Glass paperweights first gained popularity in the mid-19th century after being displayed at various expositions, most notably the Great Exhibition of 1851 at London’s Crystal Palace. Marvels of artistic skill and also affordable, paperweights soon became the ultimate desk accessory, bringing flowers and other natural subjects that perished in the winter into the home — there may not have been flowers in the garden, but they could still surround you as you wrote your letters. Collectors during this period included Colette, Oscar Wilde and Empress Eugenie of France.
365体育备用网址By the turn of the century, interest had waned, but in the 1950s artists like and sought to rediscover the secrets to making glass weights, paving the way for hyper-realistic paperweight artists like .
Incredibly, everything inside the weight is also glass: the flowers, the salamanders, the insects — everything. Most of the weights in the , which was offered at Christie’s in 2016, were made either using millefiori canes or lampwork. Millefiori or ‘thousand flowers’ canes are produced by layering molten glass into a pattern in a fat cylindrical shape, then pulling the cylinder to create an elongated pencil-thin rod. When the rod is sliced, the pattern can be seen in the cross section. Millefiori weights consist of many patterned canes, either packed closely together or in various .
Lampwork weights are made by melting small coloured glass rods over a torch or flame and using tools to manipulate the softened glass. Examples of lampwork include and .
Nineteenth-century paperweights were made in Venice, England, Bohemia and the United States, but the real epicentre was in France. The most famous and sought-after examples came from , , and Pantin.
Some weights have tiny canes included that help identify the maker and date. For example, the lot shown above has a small cane with the initial B and the date, 1848. Clichy has an easily identifiable rose cane that they use . The Saint Louis factory is the usual suspect if you see a ‘dancing devil’ silhouette cane in its compositions. For a novice to begin learning to identify the further subtle distinctions between makers, examining a variety of pieces in books and in person is recommended.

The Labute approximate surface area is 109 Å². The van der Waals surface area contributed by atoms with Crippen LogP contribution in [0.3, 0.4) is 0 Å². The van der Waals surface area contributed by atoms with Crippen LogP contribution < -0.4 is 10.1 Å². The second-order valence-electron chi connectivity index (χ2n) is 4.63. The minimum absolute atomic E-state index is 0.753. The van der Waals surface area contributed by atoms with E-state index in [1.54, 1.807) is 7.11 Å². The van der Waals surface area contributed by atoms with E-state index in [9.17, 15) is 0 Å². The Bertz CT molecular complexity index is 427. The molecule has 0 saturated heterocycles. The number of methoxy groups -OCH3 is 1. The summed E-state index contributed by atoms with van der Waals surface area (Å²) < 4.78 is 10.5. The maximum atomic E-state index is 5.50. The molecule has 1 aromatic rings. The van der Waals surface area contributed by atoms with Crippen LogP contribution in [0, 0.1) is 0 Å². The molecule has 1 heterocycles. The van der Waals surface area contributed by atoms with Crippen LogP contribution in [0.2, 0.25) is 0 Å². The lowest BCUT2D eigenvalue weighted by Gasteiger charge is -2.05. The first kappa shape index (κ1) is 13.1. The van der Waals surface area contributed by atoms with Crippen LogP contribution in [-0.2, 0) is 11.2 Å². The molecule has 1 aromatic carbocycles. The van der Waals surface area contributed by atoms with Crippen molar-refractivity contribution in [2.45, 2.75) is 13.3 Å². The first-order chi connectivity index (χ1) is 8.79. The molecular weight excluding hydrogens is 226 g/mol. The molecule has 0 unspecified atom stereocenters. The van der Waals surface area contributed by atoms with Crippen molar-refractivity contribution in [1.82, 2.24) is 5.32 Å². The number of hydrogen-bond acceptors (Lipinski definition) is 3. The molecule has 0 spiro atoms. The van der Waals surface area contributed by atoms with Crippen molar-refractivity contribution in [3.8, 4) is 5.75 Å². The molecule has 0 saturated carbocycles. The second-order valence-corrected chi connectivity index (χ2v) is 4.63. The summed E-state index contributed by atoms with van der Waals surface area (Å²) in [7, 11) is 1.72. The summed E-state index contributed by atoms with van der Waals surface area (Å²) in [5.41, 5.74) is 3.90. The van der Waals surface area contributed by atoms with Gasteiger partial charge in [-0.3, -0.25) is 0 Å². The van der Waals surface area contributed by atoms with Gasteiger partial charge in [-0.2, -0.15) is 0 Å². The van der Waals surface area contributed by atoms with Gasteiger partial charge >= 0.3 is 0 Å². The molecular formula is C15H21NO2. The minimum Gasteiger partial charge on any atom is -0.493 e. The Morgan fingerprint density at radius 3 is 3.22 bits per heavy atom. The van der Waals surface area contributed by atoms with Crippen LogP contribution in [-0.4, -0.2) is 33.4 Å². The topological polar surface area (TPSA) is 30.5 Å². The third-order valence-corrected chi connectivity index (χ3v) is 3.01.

When buying a weight, the condition and the size of the glass dome play a big factor for most collectors. Obviously perfect condition is preferable, but often a few scratches, minor bruises or nicks can be forgiven if there is enough glass in the dome to polish them out. Large, unintentional air-bubbles or distracting bits of kiln debris often put collectors off. Lastly, to many collectors, a well-centred design is essential.
Most weights range in size from around 2½ to 3¼ inches, but then you enter the exciting world of miniature and magnum weights. Miniature weights are defined as those measuring 2 inches or less. Magnum weights, like our , measure at least 3½ inches wide. The size of the glass dome is also a factor — the bigger the dome, the greater the magnification of the design within.
Other popular types of weights include: , which are composed of closely-set canes that are identical in type and colour; , a type of weight consisting of a scrambled, twisted mixture of canes or cane fragments and latticinio; , which are made by using a transparent or opaque coloured glass as the background for a weight; and 365体育备用网址, which are hollow weights that usually alternate swirling white and coloured filigree canes radiating from a central millefiori cane.
The best way to learn more about paperweights is to look at them carefully, preferably in person. There are some fabulous collections to visit in the United States, including the collection of ; the ; and the . Paul Dunlop’s The Dictionary of Glass Paperweights, An Illustrated Primer 365体育备用网址 is also quite helpful for an aspiring paperweight enthusiast.